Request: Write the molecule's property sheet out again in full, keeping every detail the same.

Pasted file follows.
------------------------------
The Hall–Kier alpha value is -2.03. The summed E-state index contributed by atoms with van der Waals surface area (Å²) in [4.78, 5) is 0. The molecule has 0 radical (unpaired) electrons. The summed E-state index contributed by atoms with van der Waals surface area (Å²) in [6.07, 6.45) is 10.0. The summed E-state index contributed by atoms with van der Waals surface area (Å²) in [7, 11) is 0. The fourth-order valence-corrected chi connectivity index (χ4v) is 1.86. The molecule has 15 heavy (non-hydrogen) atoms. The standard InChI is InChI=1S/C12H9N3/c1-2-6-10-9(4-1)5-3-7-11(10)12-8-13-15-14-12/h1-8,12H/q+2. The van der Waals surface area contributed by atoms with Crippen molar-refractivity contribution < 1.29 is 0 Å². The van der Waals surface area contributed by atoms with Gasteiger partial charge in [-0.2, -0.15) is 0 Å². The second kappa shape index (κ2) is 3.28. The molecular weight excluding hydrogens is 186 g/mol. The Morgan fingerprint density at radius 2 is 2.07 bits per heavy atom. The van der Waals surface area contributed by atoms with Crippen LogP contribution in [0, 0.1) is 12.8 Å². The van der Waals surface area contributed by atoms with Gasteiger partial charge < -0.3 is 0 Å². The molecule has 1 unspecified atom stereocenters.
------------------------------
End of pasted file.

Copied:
The Hall–Kier alpha value is -2.03. The summed E-state index contributed by atoms with van der Waals surface area (Å²) in [4.78, 5) is 0. The molecule has 0 radical (unpaired) electrons. The summed E-state index contributed by atoms with van der Waals surface area (Å²) in [6.07, 6.45) is 10.0. The summed E-state index contributed by atoms with van der Waals surface area (Å²) in [7, 11) is 0. The fourth-order valence-corrected chi connectivity index (χ4v) is 1.86. The molecule has 15 heavy (non-hydrogen) atoms. The standard InChI is InChI=1S/C12H9N3/c1-2-6-10-9(4-1)5-3-7-11(10)12-8-13-15-14-12/h1-8,12H/q+2. The van der Waals surface area contributed by atoms with Crippen molar-refractivity contribution < 1.29 is 0 Å². The van der Waals surface area contributed by atoms with Gasteiger partial charge in [-0.2, -0.15) is 0 Å². The second kappa shape index (κ2) is 3.28. The molecular weight excluding hydrogens is 186 g/mol. The Morgan fingerprint density at radius 2 is 2.07 bits per heavy atom. The van der Waals surface area contributed by atoms with Crippen LogP contribution in [0, 0.1) is 12.8 Å². The van der Waals surface area contributed by atoms with Gasteiger partial charge < -0.3 is 0 Å². The molecule has 1 unspecified atom stereocenters.